MOST people who contract coronavirus won’t need any extra help – and will see their symptoms settle within a week.
However, for an estimated one in five people with the illness, hospital care will prove necessary and they may go on to develop a more severe lung condition.
In particular, a high temperature and a new, continuous cough are the two main symptoms of coronavirus that the NHS lists on its website.
However, doctors have now discovered three different, mild symptoms that patients who become more severely ill with Covid-19 tend to show.
And they believe that these signs, taken together, are strong predictors of acute respiratory distress syndrome (ARDS).
According to the NHS, this is a life-threatening condition where the lungs can’t provide the body’s vital organs with enough oxygen.
Researchers at New York University (NYU) made the discovery by analysing records from 53 hospitalised patients in Wenzhou, China.
Most of the participants were in their 30s or 40s, and nearly two-thirds were men.
Megan Coffee, an infectious-disease clinician and lead author of the study, told Business Insider that they carried out the study to “assist doctors in that first stage to be able to identify who may become sick of the many mild cases.”
The three signs that they found in those with severe lung disease were…
1. An increase in a liver enzyme
The first factor was a slight increase in an enzyme known as alanine aminotransferase (ALT).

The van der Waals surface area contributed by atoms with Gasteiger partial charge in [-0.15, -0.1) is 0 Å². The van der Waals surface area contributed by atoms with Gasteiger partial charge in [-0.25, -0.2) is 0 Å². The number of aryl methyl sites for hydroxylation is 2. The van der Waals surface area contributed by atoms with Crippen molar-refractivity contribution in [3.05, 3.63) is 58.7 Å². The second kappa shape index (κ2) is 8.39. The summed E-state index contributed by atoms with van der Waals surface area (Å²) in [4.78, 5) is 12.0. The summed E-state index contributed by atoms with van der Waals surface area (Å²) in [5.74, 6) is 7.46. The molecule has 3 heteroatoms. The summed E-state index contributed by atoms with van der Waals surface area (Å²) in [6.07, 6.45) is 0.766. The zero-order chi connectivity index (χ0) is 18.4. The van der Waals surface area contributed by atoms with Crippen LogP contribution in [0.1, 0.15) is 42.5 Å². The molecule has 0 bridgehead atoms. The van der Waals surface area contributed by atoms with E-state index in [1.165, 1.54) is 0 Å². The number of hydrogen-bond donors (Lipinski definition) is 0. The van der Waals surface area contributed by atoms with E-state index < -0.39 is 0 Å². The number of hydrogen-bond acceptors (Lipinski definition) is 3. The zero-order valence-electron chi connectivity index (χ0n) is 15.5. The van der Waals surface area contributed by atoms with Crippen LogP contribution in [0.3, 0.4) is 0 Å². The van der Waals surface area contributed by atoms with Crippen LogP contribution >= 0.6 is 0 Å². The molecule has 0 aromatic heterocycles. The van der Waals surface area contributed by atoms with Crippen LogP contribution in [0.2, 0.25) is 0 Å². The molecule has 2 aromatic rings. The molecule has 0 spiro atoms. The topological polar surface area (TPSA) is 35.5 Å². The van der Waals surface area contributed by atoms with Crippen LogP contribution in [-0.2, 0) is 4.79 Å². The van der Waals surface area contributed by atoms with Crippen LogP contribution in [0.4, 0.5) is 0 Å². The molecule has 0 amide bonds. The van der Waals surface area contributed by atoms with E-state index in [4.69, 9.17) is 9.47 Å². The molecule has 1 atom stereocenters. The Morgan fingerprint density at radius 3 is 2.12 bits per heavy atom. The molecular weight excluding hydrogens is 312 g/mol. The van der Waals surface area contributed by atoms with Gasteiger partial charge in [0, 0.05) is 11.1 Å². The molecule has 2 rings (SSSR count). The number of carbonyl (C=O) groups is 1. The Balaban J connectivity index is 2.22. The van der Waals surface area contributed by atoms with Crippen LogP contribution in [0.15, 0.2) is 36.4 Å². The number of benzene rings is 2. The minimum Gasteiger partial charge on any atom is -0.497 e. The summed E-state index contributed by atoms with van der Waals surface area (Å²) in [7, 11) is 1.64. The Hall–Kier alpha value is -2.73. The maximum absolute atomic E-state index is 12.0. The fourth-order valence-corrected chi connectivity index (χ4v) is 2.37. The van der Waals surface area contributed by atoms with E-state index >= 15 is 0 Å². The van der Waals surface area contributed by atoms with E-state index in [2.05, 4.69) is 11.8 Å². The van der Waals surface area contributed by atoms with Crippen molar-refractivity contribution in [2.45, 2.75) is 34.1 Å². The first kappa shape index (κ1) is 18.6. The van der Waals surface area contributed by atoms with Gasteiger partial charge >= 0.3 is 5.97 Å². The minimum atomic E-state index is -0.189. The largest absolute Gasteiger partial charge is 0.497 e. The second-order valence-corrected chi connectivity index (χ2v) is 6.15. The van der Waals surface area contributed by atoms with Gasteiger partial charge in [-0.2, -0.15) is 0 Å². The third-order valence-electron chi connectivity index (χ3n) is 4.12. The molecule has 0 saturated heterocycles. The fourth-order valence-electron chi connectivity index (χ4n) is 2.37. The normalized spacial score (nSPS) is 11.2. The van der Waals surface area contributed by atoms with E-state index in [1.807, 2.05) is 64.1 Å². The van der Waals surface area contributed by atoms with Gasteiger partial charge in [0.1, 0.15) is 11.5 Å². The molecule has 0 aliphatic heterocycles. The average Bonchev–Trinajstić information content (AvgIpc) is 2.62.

ALT is normally found inside liver cells, however, when your liver is damaged or inflamed, ALT can be released into your bloodstream.
High levels of ALT in a person’s blood can signal the presence of liver damage or inflammation.
2. Deep muscle aches
The second factor was deep muscle aches, known clinically as myalgia.
Myalgia can involve ligaments, tendons and fascia, the soft tissues that connect muscles, bones and organs.
According to the World Health Organization, about 15 per cent of all coronavirus patients experienced body aches or joint pain.
The aches are triggered by chemicals called cytokines – which the body releases while responding to the infection.
3. More haemoglobin
The third factor was higher levels of haemoglobin, a protein that transports oxygen through the blood.
In patients severely ill with coronavirus, the red blood cell production increases to make up for chronically low blood oxygen levels due to poor lung function.
The researchers who carried out the study say that all three of these symptoms must be present for someone to have an early risk of severe lung disease.
On their own, the three mild symptoms don’t normally set off alarm bells for medics, they claimed.
The experts added that determining whether a patient is likely to get worse could help hospitals decide which cases to monitor.
“Hospitals are just so overstretched that if someone doesn’t immediately need oxygen they may not be able to find a place for them,” Coffee said. “But they might be able to say, ‘You really need to check back in tomorrow’.”
Doctors could then treat a patient before their case becomes critical, lessening the burden on the NHS.
The NHS is facing an increasing amount of pressure with a lack of ventilators, personal protective equipment (PPE) and testing kits.
Anasse Bari, a clinical assistant professor at NYU who co-authored the study, added: “We’re not by any means trying to replace doctors’ decisions.
“We just want to arm doctors with tools to see quickly if this is a severe case and predict outcomes.”